Alabama poultry plant cited for safety hazardsThe US Department of Labor’s Occupational Safety and Health Administration (OSHA) has cited an Alabama poultry processing plant in Jack, Al for exposing workers to dangerous machinery as well as fall and musculoskeletal disorder hazards.

Wayne Farms LLC, which makes products under the brand names Dutch Quality House and Platinum Harvest, was issued 11 citations in all, including nine serious, one repeat and one other-than serious violation.

OSHA said its investigation was initiated after it received a complaint from the Southern Poverty Law Center. Proposed penalties for the citations total $102,600.

“OSHA found that workers in this plant were exposed to safety and musculoskeletal hazards and suffered serious injuries as a result. The outcome of this investigation deepened our concern about musculoskeletal hazards in poultry plants, where employees are at increased risk of developing carpal tunnel syndrome and other disorders that affect the nerves, muscles and tendons,” said David Michaels, assistant secretary of labor for OSHA. “These types of injuries are preventable by implementing appropriate engineering and administrative controls in the workplace, and when they occur, they must be treated early with appropriate medical care to prevent the illness from progressing. However, in this plant, OSHA found workers were often required to seek assistance from the company's on-site nurse many times before they were referred to a physician.”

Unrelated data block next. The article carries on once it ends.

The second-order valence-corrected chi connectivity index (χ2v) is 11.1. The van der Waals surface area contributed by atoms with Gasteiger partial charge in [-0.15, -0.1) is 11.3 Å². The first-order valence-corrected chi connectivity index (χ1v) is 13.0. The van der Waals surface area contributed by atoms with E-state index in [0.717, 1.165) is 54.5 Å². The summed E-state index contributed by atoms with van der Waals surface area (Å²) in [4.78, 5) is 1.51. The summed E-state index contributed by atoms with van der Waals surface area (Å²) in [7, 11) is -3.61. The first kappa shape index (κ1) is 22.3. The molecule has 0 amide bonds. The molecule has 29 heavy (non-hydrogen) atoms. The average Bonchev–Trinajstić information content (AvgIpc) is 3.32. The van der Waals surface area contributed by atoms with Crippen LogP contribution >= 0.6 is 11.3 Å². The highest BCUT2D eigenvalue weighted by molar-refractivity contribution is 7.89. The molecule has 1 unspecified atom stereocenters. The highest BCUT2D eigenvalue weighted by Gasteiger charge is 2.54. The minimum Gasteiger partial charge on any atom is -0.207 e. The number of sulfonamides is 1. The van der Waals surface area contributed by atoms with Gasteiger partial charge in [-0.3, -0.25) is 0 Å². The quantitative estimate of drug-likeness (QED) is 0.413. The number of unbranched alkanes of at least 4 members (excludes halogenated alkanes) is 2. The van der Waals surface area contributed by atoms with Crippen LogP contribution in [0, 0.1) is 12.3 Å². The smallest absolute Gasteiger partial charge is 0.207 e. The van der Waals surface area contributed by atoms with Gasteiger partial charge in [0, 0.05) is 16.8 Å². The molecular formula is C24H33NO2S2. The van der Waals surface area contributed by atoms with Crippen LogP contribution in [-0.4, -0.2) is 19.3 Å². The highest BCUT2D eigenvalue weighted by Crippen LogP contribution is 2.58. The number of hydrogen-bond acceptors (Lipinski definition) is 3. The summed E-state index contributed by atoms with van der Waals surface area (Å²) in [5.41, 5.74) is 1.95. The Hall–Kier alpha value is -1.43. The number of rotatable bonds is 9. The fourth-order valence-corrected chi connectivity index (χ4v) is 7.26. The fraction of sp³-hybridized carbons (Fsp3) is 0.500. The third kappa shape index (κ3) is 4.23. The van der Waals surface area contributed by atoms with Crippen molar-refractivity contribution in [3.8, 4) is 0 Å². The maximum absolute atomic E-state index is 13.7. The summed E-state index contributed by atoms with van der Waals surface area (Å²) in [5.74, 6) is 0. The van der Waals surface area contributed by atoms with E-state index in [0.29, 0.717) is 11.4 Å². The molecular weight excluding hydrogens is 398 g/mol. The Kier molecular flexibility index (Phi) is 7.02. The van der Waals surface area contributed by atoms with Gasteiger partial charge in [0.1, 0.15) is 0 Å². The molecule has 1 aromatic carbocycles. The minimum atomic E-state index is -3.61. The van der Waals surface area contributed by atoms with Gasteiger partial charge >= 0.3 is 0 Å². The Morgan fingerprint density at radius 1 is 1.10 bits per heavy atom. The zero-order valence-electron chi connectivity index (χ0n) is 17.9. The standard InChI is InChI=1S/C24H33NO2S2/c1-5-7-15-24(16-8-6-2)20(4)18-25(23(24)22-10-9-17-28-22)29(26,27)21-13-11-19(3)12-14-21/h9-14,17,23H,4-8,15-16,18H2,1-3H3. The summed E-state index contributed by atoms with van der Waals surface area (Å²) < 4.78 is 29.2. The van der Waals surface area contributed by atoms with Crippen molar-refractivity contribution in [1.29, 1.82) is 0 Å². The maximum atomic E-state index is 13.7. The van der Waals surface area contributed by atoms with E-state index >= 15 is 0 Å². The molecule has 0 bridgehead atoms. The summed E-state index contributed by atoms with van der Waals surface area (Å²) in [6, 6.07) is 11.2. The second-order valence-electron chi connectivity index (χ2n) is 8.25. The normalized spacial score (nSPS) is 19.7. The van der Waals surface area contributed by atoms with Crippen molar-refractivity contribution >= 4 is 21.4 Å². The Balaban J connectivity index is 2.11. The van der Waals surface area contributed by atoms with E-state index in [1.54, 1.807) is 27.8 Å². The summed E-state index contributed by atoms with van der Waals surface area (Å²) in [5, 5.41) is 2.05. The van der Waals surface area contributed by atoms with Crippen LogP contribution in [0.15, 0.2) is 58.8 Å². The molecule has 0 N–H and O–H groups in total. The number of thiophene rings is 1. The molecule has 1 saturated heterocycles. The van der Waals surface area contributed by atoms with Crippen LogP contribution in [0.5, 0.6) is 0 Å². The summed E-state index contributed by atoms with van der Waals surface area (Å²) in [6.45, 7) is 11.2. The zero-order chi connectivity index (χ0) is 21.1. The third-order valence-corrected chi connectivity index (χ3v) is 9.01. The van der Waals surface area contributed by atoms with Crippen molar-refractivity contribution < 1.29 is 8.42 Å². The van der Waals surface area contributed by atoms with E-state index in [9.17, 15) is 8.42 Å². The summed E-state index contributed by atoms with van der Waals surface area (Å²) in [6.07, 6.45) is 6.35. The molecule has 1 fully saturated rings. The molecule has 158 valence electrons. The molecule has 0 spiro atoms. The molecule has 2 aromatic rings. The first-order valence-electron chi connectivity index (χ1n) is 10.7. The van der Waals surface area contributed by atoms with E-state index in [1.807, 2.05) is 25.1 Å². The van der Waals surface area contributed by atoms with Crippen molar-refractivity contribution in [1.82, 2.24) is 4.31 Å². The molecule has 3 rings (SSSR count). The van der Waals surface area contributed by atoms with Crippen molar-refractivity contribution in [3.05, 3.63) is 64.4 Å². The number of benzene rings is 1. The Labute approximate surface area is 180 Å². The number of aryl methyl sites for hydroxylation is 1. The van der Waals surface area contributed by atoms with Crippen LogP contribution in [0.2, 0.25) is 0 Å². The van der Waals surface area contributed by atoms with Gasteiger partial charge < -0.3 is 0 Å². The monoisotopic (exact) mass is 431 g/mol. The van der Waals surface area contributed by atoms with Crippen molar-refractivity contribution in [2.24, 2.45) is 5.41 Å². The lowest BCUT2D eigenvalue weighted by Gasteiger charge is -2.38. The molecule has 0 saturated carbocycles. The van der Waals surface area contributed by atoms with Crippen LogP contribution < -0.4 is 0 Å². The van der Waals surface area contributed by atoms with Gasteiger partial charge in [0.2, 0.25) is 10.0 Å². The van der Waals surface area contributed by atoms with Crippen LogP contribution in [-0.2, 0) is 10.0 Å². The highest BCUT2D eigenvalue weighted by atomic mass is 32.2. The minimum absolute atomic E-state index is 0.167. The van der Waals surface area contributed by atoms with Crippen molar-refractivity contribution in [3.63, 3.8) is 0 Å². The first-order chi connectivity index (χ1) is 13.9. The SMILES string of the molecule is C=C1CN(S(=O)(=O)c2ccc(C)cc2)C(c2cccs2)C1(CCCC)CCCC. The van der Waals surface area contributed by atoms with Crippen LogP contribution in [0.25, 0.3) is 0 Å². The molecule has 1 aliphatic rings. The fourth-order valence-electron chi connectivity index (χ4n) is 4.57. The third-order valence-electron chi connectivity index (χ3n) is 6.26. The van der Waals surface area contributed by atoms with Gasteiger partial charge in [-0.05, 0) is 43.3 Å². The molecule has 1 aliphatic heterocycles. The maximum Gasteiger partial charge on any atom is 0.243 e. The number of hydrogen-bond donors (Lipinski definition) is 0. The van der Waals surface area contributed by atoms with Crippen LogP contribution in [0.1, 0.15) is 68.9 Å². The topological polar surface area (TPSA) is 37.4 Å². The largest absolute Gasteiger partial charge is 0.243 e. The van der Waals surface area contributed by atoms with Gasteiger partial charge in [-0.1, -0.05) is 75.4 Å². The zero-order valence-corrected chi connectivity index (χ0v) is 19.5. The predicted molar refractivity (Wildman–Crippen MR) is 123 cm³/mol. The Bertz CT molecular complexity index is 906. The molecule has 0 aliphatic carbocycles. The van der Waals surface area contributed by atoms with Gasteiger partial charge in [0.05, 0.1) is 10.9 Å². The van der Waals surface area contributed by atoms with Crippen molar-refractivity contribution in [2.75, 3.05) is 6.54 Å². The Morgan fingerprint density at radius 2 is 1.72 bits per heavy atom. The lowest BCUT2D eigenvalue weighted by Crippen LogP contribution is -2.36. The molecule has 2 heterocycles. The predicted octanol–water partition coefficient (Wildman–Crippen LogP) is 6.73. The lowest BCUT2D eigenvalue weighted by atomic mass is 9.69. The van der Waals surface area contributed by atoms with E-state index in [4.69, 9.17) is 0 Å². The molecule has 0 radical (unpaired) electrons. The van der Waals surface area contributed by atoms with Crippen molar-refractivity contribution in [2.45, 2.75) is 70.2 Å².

OSHA said on Aug. 1, the US Departments of Agriculture and Labor mailed a joint letter to all poultry plants regarding their responsibility to prevent work-related musculoskeletal disorders.

According to OSHA, Wayne Farms is the sixth largest vertically integrated poultry producer in the US. Its corporate office, based in Oakwood, Georgia, and its Jack plant have a combined estimated 1,115 employees.

The citations come shortly after OSHA gave notice that new injury and illness reporting requirements will take effect in January. The new modified rule contains two key changes to the policy found here.

“OSHA will now receive crucial reports of fatalities and severe work-related injuries and illnesses that will significantly enhance the agency’s ability to target our resources to save lives and prevent further injury and illness,” Michaels said. “This new data will enable the agency to identify the workplaces where workers are at the greatest risk and target our compliance assistance and enforcement resources accordingly.”